And that money, like all wealth in the United States, is extremely concentrated in the upper brackets. Mr. Jacobs, whose grandfather was one of the founders of Qualcomm, expects to receive up to $ 100 million in his lifetime.
Most of his Millennials, however, receive a rotten legacy – debt, bleak job prospects, and the fruit of a social safety net. The youngest of them were 15 in 2011 when Occupy Wall Street drew a line between the poor and everyone else; the older ones, if they were lucky, worked in a post-recession economy even before the current recession. Class and inequality have been part of the political debate for most of their adult lives.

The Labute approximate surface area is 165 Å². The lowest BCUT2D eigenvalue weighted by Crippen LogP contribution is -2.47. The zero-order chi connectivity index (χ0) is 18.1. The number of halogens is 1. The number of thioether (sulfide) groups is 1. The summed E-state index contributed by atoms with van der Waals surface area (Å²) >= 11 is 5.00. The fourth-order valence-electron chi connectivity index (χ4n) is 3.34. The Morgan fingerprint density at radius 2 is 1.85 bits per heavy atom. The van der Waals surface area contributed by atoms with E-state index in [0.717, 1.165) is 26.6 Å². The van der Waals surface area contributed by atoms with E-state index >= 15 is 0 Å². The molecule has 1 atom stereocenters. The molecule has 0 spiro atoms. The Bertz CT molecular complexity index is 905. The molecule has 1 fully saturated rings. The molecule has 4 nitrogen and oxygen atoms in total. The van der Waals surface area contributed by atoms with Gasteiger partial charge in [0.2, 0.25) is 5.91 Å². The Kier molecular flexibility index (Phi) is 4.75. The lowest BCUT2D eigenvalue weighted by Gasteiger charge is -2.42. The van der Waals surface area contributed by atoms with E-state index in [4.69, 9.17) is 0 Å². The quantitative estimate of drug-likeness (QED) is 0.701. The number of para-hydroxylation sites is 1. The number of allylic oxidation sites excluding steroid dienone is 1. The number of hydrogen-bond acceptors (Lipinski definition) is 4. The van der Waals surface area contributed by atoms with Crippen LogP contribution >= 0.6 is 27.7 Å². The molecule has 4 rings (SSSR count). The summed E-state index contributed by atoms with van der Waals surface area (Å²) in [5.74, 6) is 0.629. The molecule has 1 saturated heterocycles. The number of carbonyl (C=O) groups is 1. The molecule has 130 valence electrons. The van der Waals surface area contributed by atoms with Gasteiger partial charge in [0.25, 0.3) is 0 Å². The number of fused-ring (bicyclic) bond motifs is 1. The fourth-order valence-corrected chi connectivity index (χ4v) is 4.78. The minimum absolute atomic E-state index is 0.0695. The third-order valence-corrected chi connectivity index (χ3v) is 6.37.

In their day, the ever-widening gap between the rich and the poor pushed left-wing politics into the mainstream of American politics. President-elect Joseph R. Biden Jr. followed Senator Bernie Sanders, the Socialist candidate, by 20 points among millennial voters in this year’s Democratic presidential primary. And over the past six years, millennials have grown America’s Democratic Socialists from a fringe organization with an average 60-year-old member to a national force with chapters in every state and nearly 100,000 members, most of them. of them under the age of 35.
Mr. Jacobs, both a child of trust funds and an anti-capitalist, is in a rare position among leftists fighting economic inequality. But he’s not the only one trying to figure out, as he said, “what it means to be with the 99%, when you’re the 1%.”
Challenge the system
“I’ve always been taught that this is how the world is, that my family has wealth while others don’t, and because of that I have to give some of it. , but not necessarily ask me why she was there, ”said Rachel Gelman, 30 of Oakland, Calif., who describes her policies as“ anti-capitalist, anti-imperialist and abolitionist ”.